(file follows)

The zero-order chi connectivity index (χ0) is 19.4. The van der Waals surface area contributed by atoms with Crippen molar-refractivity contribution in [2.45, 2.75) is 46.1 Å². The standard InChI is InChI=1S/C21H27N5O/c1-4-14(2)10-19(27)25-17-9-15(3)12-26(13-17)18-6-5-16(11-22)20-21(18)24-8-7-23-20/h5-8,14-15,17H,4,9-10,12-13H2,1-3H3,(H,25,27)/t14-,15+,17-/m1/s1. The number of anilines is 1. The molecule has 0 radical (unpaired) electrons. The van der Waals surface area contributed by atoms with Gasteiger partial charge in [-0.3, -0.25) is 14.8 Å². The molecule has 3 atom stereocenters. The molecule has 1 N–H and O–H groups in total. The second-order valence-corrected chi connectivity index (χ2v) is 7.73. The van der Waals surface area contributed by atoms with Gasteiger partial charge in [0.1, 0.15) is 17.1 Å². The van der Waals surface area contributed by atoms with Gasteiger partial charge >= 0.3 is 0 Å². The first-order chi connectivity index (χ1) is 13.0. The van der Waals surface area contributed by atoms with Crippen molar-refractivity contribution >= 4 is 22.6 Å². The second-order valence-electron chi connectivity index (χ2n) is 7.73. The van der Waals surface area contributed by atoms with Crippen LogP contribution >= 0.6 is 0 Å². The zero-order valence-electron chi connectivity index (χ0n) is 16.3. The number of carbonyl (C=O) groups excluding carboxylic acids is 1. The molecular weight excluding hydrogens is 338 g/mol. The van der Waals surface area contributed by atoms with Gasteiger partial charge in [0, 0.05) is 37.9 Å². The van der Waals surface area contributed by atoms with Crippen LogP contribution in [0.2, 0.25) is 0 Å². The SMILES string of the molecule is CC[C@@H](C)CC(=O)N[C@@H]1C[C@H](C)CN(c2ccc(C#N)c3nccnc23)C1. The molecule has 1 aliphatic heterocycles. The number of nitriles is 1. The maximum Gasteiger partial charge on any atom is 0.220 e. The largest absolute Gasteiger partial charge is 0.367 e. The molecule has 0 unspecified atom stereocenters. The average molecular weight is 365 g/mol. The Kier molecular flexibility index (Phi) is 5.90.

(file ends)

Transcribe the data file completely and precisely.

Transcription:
The zero-order chi connectivity index (χ0) is 19.4. The van der Waals surface area contributed by atoms with Crippen molar-refractivity contribution in [2.45, 2.75) is 46.1 Å². The standard InChI is InChI=1S/C21H27N5O/c1-4-14(2)10-19(27)25-17-9-15(3)12-26(13-17)18-6-5-16(11-22)20-21(18)24-8-7-23-20/h5-8,14-15,17H,4,9-10,12-13H2,1-3H3,(H,25,27)/t14-,15+,17-/m1/s1. The number of anilines is 1. The molecule has 0 radical (unpaired) electrons. The van der Waals surface area contributed by atoms with Gasteiger partial charge in [-0.3, -0.25) is 14.8 Å². The molecule has 3 atom stereocenters. The molecule has 1 N–H and O–H groups in total. The second-order valence-corrected chi connectivity index (χ2v) is 7.73. The van der Waals surface area contributed by atoms with Gasteiger partial charge in [0.1, 0.15) is 17.1 Å². The van der Waals surface area contributed by atoms with Gasteiger partial charge >= 0.3 is 0 Å². The first-order chi connectivity index (χ1) is 13.0. The van der Waals surface area contributed by atoms with Crippen molar-refractivity contribution >= 4 is 22.6 Å². The second-order valence-electron chi connectivity index (χ2n) is 7.73. The van der Waals surface area contributed by atoms with Crippen LogP contribution >= 0.6 is 0 Å². The zero-order valence-electron chi connectivity index (χ0n) is 16.3. The number of carbonyl (C=O) groups excluding carboxylic acids is 1. The molecular weight excluding hydrogens is 338 g/mol. The van der Waals surface area contributed by atoms with Gasteiger partial charge in [0, 0.05) is 37.9 Å². The van der Waals surface area contributed by atoms with Crippen LogP contribution in [0.2, 0.25) is 0 Å². The SMILES string of the molecule is CC[C@@H](C)CC(=O)N[C@@H]1C[C@H](C)CN(c2ccc(C#N)c3nccnc23)C1. The molecule has 1 aliphatic heterocycles. The number of nitriles is 1. The maximum Gasteiger partial charge on any atom is 0.220 e. The largest absolute Gasteiger partial charge is 0.367 e. The molecule has 0 unspecified atom stereocenters. The average molecular weight is 365 g/mol. The Kier molecular flexibility index (Phi) is 5.90.